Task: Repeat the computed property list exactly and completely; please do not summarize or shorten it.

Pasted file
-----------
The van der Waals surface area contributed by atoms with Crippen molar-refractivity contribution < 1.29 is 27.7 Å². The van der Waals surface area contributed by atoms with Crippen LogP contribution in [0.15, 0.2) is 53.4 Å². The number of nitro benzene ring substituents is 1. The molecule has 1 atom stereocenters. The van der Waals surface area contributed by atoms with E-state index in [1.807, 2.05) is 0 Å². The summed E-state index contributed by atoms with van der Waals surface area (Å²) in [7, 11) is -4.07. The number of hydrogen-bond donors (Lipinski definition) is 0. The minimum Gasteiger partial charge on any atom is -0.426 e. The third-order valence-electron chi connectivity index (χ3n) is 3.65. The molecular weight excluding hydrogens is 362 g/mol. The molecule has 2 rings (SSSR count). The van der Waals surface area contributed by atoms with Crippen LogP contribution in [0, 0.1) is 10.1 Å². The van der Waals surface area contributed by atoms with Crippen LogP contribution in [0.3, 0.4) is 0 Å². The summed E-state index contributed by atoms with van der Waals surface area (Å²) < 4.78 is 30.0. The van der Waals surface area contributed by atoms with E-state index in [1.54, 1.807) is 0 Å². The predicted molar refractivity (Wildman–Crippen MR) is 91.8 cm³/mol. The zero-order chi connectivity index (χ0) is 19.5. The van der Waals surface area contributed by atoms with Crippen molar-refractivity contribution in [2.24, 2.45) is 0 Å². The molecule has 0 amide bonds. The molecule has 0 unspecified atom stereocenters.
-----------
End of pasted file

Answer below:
The van der Waals surface area contributed by atoms with Crippen molar-refractivity contribution < 1.29 is 27.7 Å². The van der Waals surface area contributed by atoms with Crippen LogP contribution in [0.15, 0.2) is 53.4 Å². The number of nitro benzene ring substituents is 1. The molecule has 1 atom stereocenters. The van der Waals surface area contributed by atoms with E-state index in [1.807, 2.05) is 0 Å². The summed E-state index contributed by atoms with van der Waals surface area (Å²) in [7, 11) is -4.07. The number of hydrogen-bond donors (Lipinski definition) is 0. The minimum Gasteiger partial charge on any atom is -0.426 e. The third-order valence-electron chi connectivity index (χ3n) is 3.65. The molecular weight excluding hydrogens is 362 g/mol. The molecule has 2 rings (SSSR count). The van der Waals surface area contributed by atoms with Crippen LogP contribution in [0, 0.1) is 10.1 Å². The van der Waals surface area contributed by atoms with Crippen LogP contribution in [0.3, 0.4) is 0 Å². The summed E-state index contributed by atoms with van der Waals surface area (Å²) < 4.78 is 30.0. The van der Waals surface area contributed by atoms with E-state index in [1.54, 1.807) is 0 Å². The predicted molar refractivity (Wildman–Crippen MR) is 91.8 cm³/mol. The zero-order chi connectivity index (χ0) is 19.5. The van der Waals surface area contributed by atoms with Crippen molar-refractivity contribution in [2.24, 2.45) is 0 Å². The molecule has 0 amide bonds. The molecule has 0 unspecified atom stereocenters.